The second case of the joint feoffees needs no exposition; for it pursueth the penning of the general case: only this I will note, that although it had been omitted, yet the law upon the first case would have been taken as the case provided so that it is rather an expla nation than an addition; for turn that case the other way, that one were enfeoffed to the use of himself, and others as that case is, that divers were infeoffed to the use of one of them, I hold the law to be, that in the former case they shall be seised jointly; and so in the latter case cestuy que use shall be seised solely; for the word other, it shall be qualified by construction of cases, as shall appear when I come to my division. But because this case of co-feoffees to the use of one of them was a general case in the realm, therefore they foresaw it and passed over The third material clause is, after such quality, the case e converso, which was but an especial manners, form, and condition as they had in the case: and they were loath to bring in this case, use, so as now as the feoffee's estate gives matter, by inserting the word only into the first case, to so the use gives form and as in the first clause have penned it to the use only of other persons: the use was endowed with the possession in for they had experience what doubt the word only

Dy. 340

Pollexf. 3-5.

Barker v.

The second word is clearly, which Haly v. Ryley. seems properly and directly to meet A 331, 332. with the conceit of scintilla juris, as Neale, 2 Mod. well as the words in the preamble of extirpating and extinguishing such feoffnents, so as their estate is clearly

Shortridge v.
Salk, 678.


Dred upon the statute of 1 R. III. after this third case and before the third case of rents comes in the second saving; and the reason of it is worth the noting, why the savings are interlaced before the third case; the reason of it is, because the third case needeth no saving, and the first two cases did need saving; and that is the reason of that again.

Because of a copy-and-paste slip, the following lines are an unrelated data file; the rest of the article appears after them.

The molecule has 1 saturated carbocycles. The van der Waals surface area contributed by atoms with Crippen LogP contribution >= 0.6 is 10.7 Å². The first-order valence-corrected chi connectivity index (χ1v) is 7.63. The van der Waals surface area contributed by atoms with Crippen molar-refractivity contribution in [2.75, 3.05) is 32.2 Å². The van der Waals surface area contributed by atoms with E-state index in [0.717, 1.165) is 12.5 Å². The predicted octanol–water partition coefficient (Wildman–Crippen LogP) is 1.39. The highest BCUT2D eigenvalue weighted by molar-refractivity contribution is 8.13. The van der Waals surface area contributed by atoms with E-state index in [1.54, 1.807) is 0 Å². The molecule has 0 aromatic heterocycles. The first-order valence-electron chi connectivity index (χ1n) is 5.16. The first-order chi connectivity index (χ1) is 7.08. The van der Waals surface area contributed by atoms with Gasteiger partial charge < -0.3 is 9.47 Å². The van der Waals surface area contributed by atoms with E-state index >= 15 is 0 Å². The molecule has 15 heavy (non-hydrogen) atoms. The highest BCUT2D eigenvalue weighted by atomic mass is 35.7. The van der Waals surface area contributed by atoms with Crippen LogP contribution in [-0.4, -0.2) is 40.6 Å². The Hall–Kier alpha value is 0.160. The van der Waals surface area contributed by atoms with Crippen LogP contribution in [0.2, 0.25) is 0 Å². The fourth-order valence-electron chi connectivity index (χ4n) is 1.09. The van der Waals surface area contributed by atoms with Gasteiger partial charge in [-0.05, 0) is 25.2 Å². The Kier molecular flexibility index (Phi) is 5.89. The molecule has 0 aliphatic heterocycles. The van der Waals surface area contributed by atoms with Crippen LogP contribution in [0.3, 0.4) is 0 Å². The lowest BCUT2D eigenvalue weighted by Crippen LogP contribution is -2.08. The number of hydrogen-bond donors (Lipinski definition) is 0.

It is a general ground, that where an act of Parliament is donor, if it be penned with an ac si, it is not a saving, for it is a special gift, and not a general gift, which includes all rights; and, therefore, in 11 H. VII., where, upon the alienation of women, the statute entitles the heir of him in remainder to enter, you find never a stranger, because the statute gives entry not simpliciter, but within an ac si; as if no alienation had been made, or if the feme had been naturally dead. Strangers that had right might have entered; and therefore no saving needs. So in the statute of 32 of leases, the statute enacts, that the leases shall be good and effectual in law, as if the lessor had been seised of a good and perfect estate in fee-simple; and therefore you find no saving in the statute; and so likewise of divers other statutes, where the statute doth make a gift or title good specially against certain persons, there needs no saving, except it be to exempt some of those persons, as in the statute of 1 R. III. Now, to apply this to the case of rents, which is penned with an ac si, namely, as if a sufficient grant or other lawful conveyance had been made, or executed by such as were seised; why, if such a grant of a rent had been made, one that had an ancient right might have entered and have avoided the charge; and therefore no saving needeth: but the second and first cases are not penned with an ac si, but absolute, that cestuy que use shall be adjudged in estate and possession, which is a judgment of Parliament stronger than any fine, to bind all rights; nay, it hath farther words, namely, in lawful estate and possession, which maketh that the stronger than any in the first clause. For if the words only had stood upon the second clause, namely, that the estate of the feoffee should be in cestuy que use, then perhaps the gift should have been special, and so the saving superfluous: and this note is very material in regard of the great question, whether the feoffees may make any regress; which opinion, I mean, that no regress is left unto them, is principally to be argued out of the saving; as shall be now declared for the savings are two in number: the first saveth all strangers' rights, with an exception of the feoffee's; the second is a saving out of the exception of the first saving, namely, of the feoffees' in case where they claim to their own proper use: it had been easy in the first saving out of the statute, other than such persons as are seised, or hereafter should be seised to any use, to have added to these words, executed by